Scoring Goals for Change: How Football Teaches Values in Colombian Communities

San Juan, a remote village in the Chocó region of Colombia, sits four hours downriver from the capital, accessible only by boat. It’s one of the poorest regions in the country and plagued by the presence of illegal armed groups attempting to recruit young people for illegal mining. In this challenging environment, our partner organisation, ACADESAN, has harnessed the power of football to keep children and young people away from armed groups and illegal activities. This article explores the method and principles that underpin the use of sports to protect children’s rights and provide them with life-changing opportunities.

Sports with Principles (DcP) Training

Recently, our Programs Director in Colombia, Liliana Rodríguez, participated in a training course for 20 teachers and 16 community leaders in the San Juan river basin. The course introduced a practical methodology known as “Sports with Principles” (DcP in Spanish), built on five fundamental principles: trust, respect and tolerance, empathy, fair play and justice, and discipline.

The DcP methodology not only engages children and young people with their peers and community but also nurtures critical thinking, empathy, conflict resolution, and emotional management. It takes into account the cognitive, social, and physical dimensions of individuals at different stages of development.

This course training equipped teachers and community leaders with the tools to apply these methodologies in their communities. The workshops raise awareness about the broader application of sports as a tool for development, moving beyond mere competition. The training was conducted with the support of GIZ sport’s development program between August and October.

Staff celebrating their DcP certifications

The Methodology Behind the Training

To delve into the five principles of the DcP method, the workshops involved participants from different communities mixing randomly, fostering interaction and creativity. Activities like the “Musical Orchestra” encouraged the creation of verses, poems, or refrains centered on the principles, promoting collaboration and originality.

The training also introduced social mapping, where participants identified symbolic places and explored local economic and social activities, raising awareness about environmental issues such as littering.

Sports training sessions focused on “fair play and justice,” offering opportunities to explore other sports like ultimate frisbee. This not only improved physical capabilities but also encouraged fair play, honesty, and ethical behavior, both in sports and community life.

Playing sports also builds essential skills such as teamwork, communication, leadership, strategy, cooperation, and decision-making, all in a group setting. The Sports with Principles Methodology encourages participants to think deeper and reflect on their actions.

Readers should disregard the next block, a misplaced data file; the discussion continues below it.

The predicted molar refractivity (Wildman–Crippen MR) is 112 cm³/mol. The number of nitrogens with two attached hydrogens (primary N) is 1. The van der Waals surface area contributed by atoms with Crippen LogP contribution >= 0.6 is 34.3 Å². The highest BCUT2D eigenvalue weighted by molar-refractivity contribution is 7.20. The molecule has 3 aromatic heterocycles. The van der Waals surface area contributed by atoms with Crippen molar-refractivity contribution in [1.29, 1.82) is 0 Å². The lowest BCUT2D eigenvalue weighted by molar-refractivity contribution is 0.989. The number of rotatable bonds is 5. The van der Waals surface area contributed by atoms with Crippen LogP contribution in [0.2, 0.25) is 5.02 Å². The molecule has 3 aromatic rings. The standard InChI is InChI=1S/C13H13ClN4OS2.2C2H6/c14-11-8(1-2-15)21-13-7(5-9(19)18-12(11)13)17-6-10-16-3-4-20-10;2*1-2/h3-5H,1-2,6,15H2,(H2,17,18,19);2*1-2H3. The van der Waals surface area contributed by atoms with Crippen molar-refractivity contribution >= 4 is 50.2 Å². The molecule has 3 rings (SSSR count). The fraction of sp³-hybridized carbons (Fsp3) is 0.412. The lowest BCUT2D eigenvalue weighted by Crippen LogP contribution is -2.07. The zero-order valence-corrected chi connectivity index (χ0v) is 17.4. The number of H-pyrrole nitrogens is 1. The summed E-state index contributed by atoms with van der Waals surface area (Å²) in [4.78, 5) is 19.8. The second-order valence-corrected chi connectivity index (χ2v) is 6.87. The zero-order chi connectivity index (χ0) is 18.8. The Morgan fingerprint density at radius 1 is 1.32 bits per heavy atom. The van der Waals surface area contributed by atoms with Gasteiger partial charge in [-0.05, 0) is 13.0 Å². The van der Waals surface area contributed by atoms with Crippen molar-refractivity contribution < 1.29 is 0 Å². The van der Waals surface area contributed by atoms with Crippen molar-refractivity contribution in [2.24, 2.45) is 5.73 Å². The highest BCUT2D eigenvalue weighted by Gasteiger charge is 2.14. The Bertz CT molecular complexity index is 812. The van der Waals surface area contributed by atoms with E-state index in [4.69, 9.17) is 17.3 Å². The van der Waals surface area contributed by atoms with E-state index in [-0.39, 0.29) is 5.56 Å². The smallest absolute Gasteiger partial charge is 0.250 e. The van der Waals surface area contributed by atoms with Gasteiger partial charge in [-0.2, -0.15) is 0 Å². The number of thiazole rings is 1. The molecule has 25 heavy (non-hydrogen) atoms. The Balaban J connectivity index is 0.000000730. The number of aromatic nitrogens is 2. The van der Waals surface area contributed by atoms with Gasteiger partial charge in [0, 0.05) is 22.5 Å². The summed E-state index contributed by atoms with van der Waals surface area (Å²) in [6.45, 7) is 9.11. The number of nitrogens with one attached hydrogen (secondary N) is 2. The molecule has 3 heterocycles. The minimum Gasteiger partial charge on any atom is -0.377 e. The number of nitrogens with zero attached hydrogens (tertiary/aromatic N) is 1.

Post-training, teachers and community leaders were able to design development programs that incorporate the principles of trust, respect, tolerance, empathy, fair play and justice, and discipline through engaging activities.

Staff sharing feedback during the training session

Where We Will Use the Training

Children Change Colombia (CCC) is currently supporting projects that will implement the DcP training methodologies. Since 2019, we have been working with the Afro-Colombian Community Council, ACADESAN, in Chocó and Valle del Cauca. Our initiatives aim to improve the quality of education, enhance ethno-educational programs, reduce school dropout rates, and implement environmental projects.

In the Pacific region of Colombia, communities have been profoundly affected by the armed conflict, making them susceptible to child recruitment. Our “Football for Peace” project targets 360 children from nine different communities, focusing on socio-emotional skill development, gender equality promotion, and resistance against forced recruitment and gender-based violence.

To learn more about the implementation of DcP training in our projects, please follow this link.

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Children Change Colombia, alongside CRAN and TDJ, work to prevent forced armed recruitment and reintegrating youth into society through a community based narrative approach towards mental health.

Protecting children from forced recruitment

Children Change Colombia, alongside CRAN and TDJ, work to prevent forced armed recruitment and reintegrating youth into society through a community based narrative approach towards mental health.

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